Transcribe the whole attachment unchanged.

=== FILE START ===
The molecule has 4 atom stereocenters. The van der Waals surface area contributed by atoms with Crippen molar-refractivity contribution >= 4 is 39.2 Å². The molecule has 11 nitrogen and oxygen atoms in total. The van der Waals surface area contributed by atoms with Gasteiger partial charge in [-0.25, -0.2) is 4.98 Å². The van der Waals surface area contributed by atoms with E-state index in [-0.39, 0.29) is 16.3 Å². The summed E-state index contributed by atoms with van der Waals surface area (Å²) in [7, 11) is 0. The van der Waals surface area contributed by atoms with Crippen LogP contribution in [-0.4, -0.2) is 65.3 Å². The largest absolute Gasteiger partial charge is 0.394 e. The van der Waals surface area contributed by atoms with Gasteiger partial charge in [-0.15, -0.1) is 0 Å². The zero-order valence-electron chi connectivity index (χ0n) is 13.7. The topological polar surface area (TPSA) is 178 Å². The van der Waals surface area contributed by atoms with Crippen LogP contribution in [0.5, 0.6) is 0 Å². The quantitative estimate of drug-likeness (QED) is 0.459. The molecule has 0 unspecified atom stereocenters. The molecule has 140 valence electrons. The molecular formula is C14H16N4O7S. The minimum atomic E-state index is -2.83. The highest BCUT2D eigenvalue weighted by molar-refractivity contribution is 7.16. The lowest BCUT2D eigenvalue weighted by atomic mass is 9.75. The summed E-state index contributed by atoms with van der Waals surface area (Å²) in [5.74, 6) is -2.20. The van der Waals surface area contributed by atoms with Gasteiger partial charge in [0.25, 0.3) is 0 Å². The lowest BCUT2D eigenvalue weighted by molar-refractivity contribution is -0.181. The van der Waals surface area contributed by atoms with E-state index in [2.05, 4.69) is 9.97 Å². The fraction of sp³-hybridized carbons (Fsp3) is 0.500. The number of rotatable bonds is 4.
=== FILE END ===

The molecule has 4 atom stereocenters. The van der Waals surface area contributed by atoms with Crippen molar-refractivity contribution >= 4 is 39.2 Å². The molecule has 11 nitrogen and oxygen atoms in total. The van der Waals surface area contributed by atoms with Gasteiger partial charge in [-0.25, -0.2) is 4.98 Å². The van der Waals surface area contributed by atoms with E-state index in [-0.39, 0.29) is 16.3 Å². The summed E-state index contributed by atoms with van der Waals surface area (Å²) in [7, 11) is 0. The van der Waals surface area contributed by atoms with Crippen LogP contribution in [-0.4, -0.2) is 65.3 Å². The largest absolute Gasteiger partial charge is 0.394 e. The van der Waals surface area contributed by atoms with Gasteiger partial charge in [-0.15, -0.1) is 0 Å². The zero-order valence-electron chi connectivity index (χ0n) is 13.7. The topological polar surface area (TPSA) is 178 Å². The van der Waals surface area contributed by atoms with Crippen LogP contribution in [0.5, 0.6) is 0 Å². The quantitative estimate of drug-likeness (QED) is 0.459. The molecule has 0 unspecified atom stereocenters. The molecule has 140 valence electrons. The molecular formula is C14H16N4O7S. The minimum atomic E-state index is -2.83. The highest BCUT2D eigenvalue weighted by molar-refractivity contribution is 7.16. The lowest BCUT2D eigenvalue weighted by atomic mass is 9.75. The summed E-state index contributed by atoms with van der Waals surface area (Å²) in [5.74, 6) is -2.20. The van der Waals surface area contributed by atoms with Gasteiger partial charge in [0.25, 0.3) is 0 Å². The lowest BCUT2D eigenvalue weighted by molar-refractivity contribution is -0.181. The van der Waals surface area contributed by atoms with E-state index in [2.05, 4.69) is 9.97 Å². The fraction of sp³-hybridized carbons (Fsp3) is 0.500. The number of rotatable bonds is 4.